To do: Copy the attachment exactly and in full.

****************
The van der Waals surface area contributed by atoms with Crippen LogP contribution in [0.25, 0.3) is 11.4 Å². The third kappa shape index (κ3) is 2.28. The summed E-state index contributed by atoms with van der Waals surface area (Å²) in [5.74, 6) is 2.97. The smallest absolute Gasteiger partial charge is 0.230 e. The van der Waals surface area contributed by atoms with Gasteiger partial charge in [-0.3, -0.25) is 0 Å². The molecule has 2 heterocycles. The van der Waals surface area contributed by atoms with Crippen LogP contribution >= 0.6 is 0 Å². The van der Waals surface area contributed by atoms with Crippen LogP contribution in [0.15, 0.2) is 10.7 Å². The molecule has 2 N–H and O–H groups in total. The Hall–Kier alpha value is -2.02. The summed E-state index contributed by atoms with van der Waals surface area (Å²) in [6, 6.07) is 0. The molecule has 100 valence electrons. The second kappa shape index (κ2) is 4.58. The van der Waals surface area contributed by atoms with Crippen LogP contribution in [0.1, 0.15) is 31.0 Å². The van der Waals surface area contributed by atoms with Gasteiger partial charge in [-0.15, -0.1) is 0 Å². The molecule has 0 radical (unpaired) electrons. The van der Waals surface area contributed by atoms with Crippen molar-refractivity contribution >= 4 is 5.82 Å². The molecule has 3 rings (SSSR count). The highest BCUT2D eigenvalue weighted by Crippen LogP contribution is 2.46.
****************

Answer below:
The van der Waals surface area contributed by atoms with Crippen LogP contribution in [0.25, 0.3) is 11.4 Å². The third kappa shape index (κ3) is 2.28. The summed E-state index contributed by atoms with van der Waals surface area (Å²) in [5.74, 6) is 2.97. The smallest absolute Gasteiger partial charge is 0.230 e. The van der Waals surface area contributed by atoms with Gasteiger partial charge in [-0.3, -0.25) is 0 Å². The molecule has 2 heterocycles. The van der Waals surface area contributed by atoms with Crippen LogP contribution >= 0.6 is 0 Å². The van der Waals surface area contributed by atoms with Crippen LogP contribution in [0.15, 0.2) is 10.7 Å². The molecule has 2 N–H and O–H groups in total. The Hall–Kier alpha value is -2.02. The summed E-state index contributed by atoms with van der Waals surface area (Å²) in [6, 6.07) is 0. The molecule has 100 valence electrons. The second kappa shape index (κ2) is 4.58. The van der Waals surface area contributed by atoms with Crippen LogP contribution in [0.1, 0.15) is 31.0 Å². The van der Waals surface area contributed by atoms with Gasteiger partial charge in [-0.15, -0.1) is 0 Å². The molecule has 0 radical (unpaired) electrons. The van der Waals surface area contributed by atoms with Crippen molar-refractivity contribution >= 4 is 5.82 Å². The molecule has 3 rings (SSSR count). The highest BCUT2D eigenvalue weighted by Crippen LogP contribution is 2.46.